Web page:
Although this expression is still a mess, it lets us separate out the dependence of the force q0feels on its charge.  The stuff in the brackets does NOT depend on the value of q0, only on its position.

This is sort of like what happens with weight — the mass of the object we are looking at factors out — but because in the electric case we have many sources, not just one (the earth, for gravity) the stuff in brackets is NOT a constant. Our field depends on the position of the charge $q_0$ through all the distances and the direction factors. Of course it also depends on all the source charges, but we are considering them fixed — for now.

The Electric field

So what turns out to be a convenient representation of the force acting on a test charge is the following:

$$\overrightarrow{F}^E_{q_0} =  q_0 \overrightarrow{E}(\overrightarrow{r}_0)$$

$$\overrightarrow{E}(\overrightarrow{r}_0) = \frac{k_Cq_1}{r^2_{01}} \hat{r}_{1 \rightarrow 0} + \frac{k_Cq_2}{r^2_{02}} \hat{r}_{2 \rightarrow 0} + \frac{k_Cq_3}{r^2_{03}} \hat{r}_{3 \rightarrow 0} ... + \frac{k_Cq_N}{r^2_{0N}} \hat{r}_{N \rightarrow 0} $$

After we have factored out the charge of the test charge from the force, we call what is left the Electric Field or E-Field  for short.  It does NOT depend on the charge of the test charge but it DOES depend on the position of the test charge.

This turns out to be very convenient. We might use one charge to measure the E-field and then use the value we have measured to figure out what would happen to a different charge when we put it at that place. This is particularly useful if we don't actually know where the source charges are. (We typically do this by using the energy analog of the E-field, the electrostatic potential, but the idea is the same.)

Note that we have labeled our test charge 0 to stress that it really isn't any different from any of the source charges -- just that we are paying attention to it (and have somehow nailed the source charges down).  If we don't need to keep track of the specific source charges, we typically tend to drop the 0 giving the equation

$$\overrightarrow{F}^E_{q} =  q \overrightarrow{E}(\overrightarrow{r})$$

Read this as:

The electric force acting on a charge $q$ placed at a point $\overrightarrow{r}$ is equal to the value of the charge (including sign) times the electric field at that point.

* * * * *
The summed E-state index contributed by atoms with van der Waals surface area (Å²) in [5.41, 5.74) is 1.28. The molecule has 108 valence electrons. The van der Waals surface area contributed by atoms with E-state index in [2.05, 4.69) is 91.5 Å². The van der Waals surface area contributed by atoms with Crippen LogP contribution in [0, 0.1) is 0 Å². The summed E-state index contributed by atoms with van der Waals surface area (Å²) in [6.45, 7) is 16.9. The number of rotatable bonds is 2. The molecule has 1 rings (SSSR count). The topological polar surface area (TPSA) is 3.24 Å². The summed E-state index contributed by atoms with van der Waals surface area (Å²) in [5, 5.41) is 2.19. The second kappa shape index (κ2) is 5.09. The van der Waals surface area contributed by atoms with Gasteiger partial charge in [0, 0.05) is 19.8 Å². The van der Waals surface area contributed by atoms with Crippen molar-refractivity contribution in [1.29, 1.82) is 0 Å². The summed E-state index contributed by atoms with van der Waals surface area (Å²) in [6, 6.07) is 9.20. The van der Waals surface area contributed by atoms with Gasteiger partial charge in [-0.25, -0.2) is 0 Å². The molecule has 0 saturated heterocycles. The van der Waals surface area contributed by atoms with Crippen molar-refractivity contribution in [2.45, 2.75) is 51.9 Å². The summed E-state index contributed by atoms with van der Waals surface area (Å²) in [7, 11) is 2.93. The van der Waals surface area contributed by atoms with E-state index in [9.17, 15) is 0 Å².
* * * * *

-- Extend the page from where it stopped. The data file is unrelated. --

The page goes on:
Thinking about the electric field

Note that we consider the electric field to be a function of space.  Imagine that you want to map the electric field in a region of space.  You take a test charge q, go to each point in space, measure the electric force q feels at that point, and drop a little arrow there in the direction of that force with a magnitude of the force divided by q

$$\overrightarrow{E}(\overrightarrow{r}) = \frac{\overrightarrow{F}^E_{q} }{q}$$

Be careful!  Often, the fact that the electric force on $q$ is proportional to $q$ is not made explicit.  You might simply see the equation for the electric field as given by: $E = F/q$.  This makes it look as if the electric field depends on the charge of the test charge.  But the whole reason for dividing by $q$ is because $F$ includes a factor of $q$ that we are cancelling out.  As long as you remember what the terms mean physically (and don't treat this like a math equation) you should be OK

This is the "Hansel and Gretel model of the field".  It's like dropping crumbs along your path (with little arrows on the crumbs). Lots of physical variable are treated this way — described as a function that varies over space. Any such function is called a field. Examples include the temperature field (the temperature can be different at different points in space) — this is a scalar (i.e., it's a number without a direction), and the wind velocity field, telling how fast the wind is blowing at each point in space.  For more examples and an activity using this, see the page, The concept of field .

A good place to get some sense of what an electric field means is with the PhET simulation, Charges and Fields. A sample image (analogous to the one shown in the reading, The gravitational field) built using that sim is shown below for the example of a dipole (an important configuration for biology and chemistry). The workout will give you more practice with the concept. 

The little arrows show the  E-field at the position of the little white dot at their centers. The strength of the field is represented by the intensity of the arrows, darker meaning stronger.

Workout: Electric field


Joe Redish 10/13/11


Article 390
Last Modified: May 14, 2019